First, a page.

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Speaker Johnson to invite Israeli Prime Minister Netanyahu to address Congress

House Speaker Mike Johnson says he plans to invite Israeli Prime Minister Benjamin Netanyahu to address Congress.
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House Speaker Mike Johnson says he plans to invite Israeli Prime Minister Benjamin Netanyahu to address Congress.

Updated March 21, 2024 at 4:14 PM ET

House Speaker Mike Johnson plans to invite Israeli Prime Minister Benjamin Netanyahu to address Congress.

"I would love to have him come in and address a joint session of Congress. We'll certainly extend that invitation" to Netanyahu, Johnson said on CNBC's Squawk Box. The speaker has not issued any official invite or picked a date for an address.

The invitation comes as the months-long Israeli war in Gaza has highlighted a shifting debate on Capitol Hill about U.S. support for Israel, its longtime ally. There's a long tradition of bipartisan support for Israel in Congress, but in recent months there's been a growing divide among Democrats about the U.S. policy toward Israel. A bloc of progressive lawmakers has called on the president to condition aid or restrict U.S. aid to focus on humanitarian assistance for the civilians in Gaza affected by the military operations. Israel has defended its operations, citing it is right to defend itself following the Oct. 7 Hamas attack that killed about 1,200 people, with more than 250 people taken as hostages. Israel's operations in Gaza have killed more than 30,000 people.

President Biden spoke to Netanyahu by phone Monday, delivering a message urging him to avoid military operations in Rafah, an area with more than a million civilians at risk.

Foreign leaders are regularly invited to address joint sessions of Congress, but the custom is for the invitation to come both from the House speaker and the Senate majority leader.

Johnson has not consulted with Senate Majority Leader Chuck Schumer, D- N.Y., about the invitation yet, according to a spokesperson for Schumer. House Minority Leader Hakeem Jeffries told NPR the speaker has not talked to him about the invitation.

"Israel has no stronger ally than the United States and our relationship transcends any one president or any one Prime Minister. I will always welcome the opportunity for the Prime Minister of Israel to speak to Congress in a bipartisan way," Schumer said in a written statement following Johnson discussing his plans for an invitation.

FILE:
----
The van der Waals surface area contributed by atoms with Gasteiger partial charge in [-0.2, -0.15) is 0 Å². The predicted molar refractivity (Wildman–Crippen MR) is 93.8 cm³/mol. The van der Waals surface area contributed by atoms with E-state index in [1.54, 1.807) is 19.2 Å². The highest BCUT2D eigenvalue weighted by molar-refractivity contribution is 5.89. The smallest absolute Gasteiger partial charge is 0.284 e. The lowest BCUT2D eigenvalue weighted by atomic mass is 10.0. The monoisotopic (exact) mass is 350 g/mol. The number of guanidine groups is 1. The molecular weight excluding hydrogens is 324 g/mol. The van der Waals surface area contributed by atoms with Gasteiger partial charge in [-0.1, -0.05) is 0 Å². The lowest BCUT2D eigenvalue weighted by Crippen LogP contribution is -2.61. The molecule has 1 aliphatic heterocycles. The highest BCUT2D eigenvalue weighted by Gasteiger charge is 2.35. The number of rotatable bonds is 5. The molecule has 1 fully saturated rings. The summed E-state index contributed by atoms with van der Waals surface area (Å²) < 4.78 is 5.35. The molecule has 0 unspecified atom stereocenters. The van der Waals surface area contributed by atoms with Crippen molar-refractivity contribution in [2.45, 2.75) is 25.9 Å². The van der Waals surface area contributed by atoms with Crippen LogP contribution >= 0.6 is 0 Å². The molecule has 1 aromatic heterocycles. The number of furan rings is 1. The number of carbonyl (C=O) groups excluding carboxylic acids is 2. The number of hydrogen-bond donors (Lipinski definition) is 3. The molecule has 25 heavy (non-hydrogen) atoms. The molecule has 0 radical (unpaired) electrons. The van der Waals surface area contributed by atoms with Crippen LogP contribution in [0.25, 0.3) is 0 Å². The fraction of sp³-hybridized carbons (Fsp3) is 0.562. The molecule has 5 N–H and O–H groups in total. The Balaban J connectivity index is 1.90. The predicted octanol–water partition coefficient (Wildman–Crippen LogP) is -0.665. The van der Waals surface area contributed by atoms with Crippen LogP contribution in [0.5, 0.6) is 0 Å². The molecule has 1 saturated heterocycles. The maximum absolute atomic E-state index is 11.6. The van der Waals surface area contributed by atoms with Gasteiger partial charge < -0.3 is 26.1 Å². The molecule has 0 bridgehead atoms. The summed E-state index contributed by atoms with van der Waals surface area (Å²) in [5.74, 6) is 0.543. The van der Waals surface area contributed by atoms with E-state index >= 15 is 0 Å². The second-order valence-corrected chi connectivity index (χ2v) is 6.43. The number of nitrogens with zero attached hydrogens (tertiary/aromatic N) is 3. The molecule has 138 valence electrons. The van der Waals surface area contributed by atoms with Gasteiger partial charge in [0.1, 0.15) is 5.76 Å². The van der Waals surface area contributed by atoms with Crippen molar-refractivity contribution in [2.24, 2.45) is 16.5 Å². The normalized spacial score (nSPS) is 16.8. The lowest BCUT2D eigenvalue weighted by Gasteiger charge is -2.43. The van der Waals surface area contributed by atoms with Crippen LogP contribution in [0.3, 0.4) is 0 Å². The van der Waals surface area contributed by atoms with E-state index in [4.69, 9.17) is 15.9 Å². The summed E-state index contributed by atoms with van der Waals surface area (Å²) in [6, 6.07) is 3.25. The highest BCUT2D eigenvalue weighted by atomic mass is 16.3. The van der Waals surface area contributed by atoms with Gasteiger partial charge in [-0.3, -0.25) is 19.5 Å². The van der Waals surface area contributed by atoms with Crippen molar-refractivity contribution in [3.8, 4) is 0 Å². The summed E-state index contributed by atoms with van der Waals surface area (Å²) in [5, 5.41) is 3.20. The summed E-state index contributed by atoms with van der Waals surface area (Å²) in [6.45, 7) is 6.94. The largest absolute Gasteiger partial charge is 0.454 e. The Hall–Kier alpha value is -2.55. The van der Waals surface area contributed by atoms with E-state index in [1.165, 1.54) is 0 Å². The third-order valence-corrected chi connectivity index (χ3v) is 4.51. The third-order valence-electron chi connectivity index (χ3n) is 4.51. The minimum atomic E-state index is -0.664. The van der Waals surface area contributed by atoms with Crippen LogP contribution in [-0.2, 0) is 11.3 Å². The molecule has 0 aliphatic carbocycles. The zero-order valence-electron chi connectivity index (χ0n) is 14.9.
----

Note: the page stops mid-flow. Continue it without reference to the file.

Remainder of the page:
Rep. Greg Meeks, D-N.Y., the top Democrat on the House Foreign Affairs panel, called the invitation "divisive politics." He said he hoped Netanyahu would say no. "Speaking on this House floor to a joint session of Congress is, I think, should be out of the question."

On Wednesday Netanyahu spoke virtually to Senate Republicans, at the invitation of Minority Leader Mitch McConnell, R-Ky.

The meeting came days after Schumer, the highest-ranking Jewish American leader, made a speech on the Senate floor and criticized Netanyahu's handling of the war, and called for new elections in Israel after the war ends.

McConnell told reporters after the meeting that he told Netanyahu the GOP backed him and reiterated he believed it wasn't the U.S. role to weigh in on Israeli politics.

"We obviously have a lot in common, but it seems to me the bipartisan support for Israel seems to be cracking on the political left, in this country. I still think our best policy is to not give any democratic ally advice about when to have an election, who ought to run the government or how to conduct the military campaign," McConnell said.

Asked about GOP criticism and the invitation for the Netanyahu to address lawmakers in one party, Schumer said, "I care deeply about Israel and it's long term future. When you make the issue partisan, you hurt the cause of helping Israel."

Netanyahu last addressed a joint session in 2015, at the invitation of then Speaker John Boehner. Boehner didn't consult with President Obama about the invitation, and it came when the relationship between Netanyahu and Obama was strained and the U.S. was working on a nuclear agreement with Iran, which Israel opposed.

Progressive critics of Netanyahu were quick to denounce the speaker's move.

"I think it's totally inappropriate, given the time we're in. It really calls into question the independence of the institution at a time of such devastation," Rep. Alexandria Ocasio-Cortez.D-N.Y., told NPR. She declined to say whether she would attend the speech.

Rep. Jamie Raskin, D-Md., said "he might be busy that day" but said he would talk to his colleagues about how to approach if Netanyahu accepts an invitation. He argued House Republicans have aligned themselves with leaders like Russian President Vladimir Putin and put Netanyahu in the same category of "right wing politicians."

"They have each other's phone numbers, we understand that. But we have to maintain forward motion for democracy and peace on Earth. And President Biden and Senator Schumer have made it clear that you don't have to be pro-Netanyahu to be pro-Israel. You can be pro-Israel by working for a comprehensive return of the hostages, a cease fire and forward motion on a two state solution," Raskin told NPR.

Meeks sidestepped the question about whether lawmakers would boycott a Netanyahu speech. "I don't want to address that hypothetical, other than to say, the speaker is playing some politics right now in thinking that this can be some difference in some votes in a presidential and congressional elections coming up."

Copyright 2024 NPR. To see more, visit https://www.npr.org.

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Deirdre Walsh is the congress editor for NPR's Washington Desk.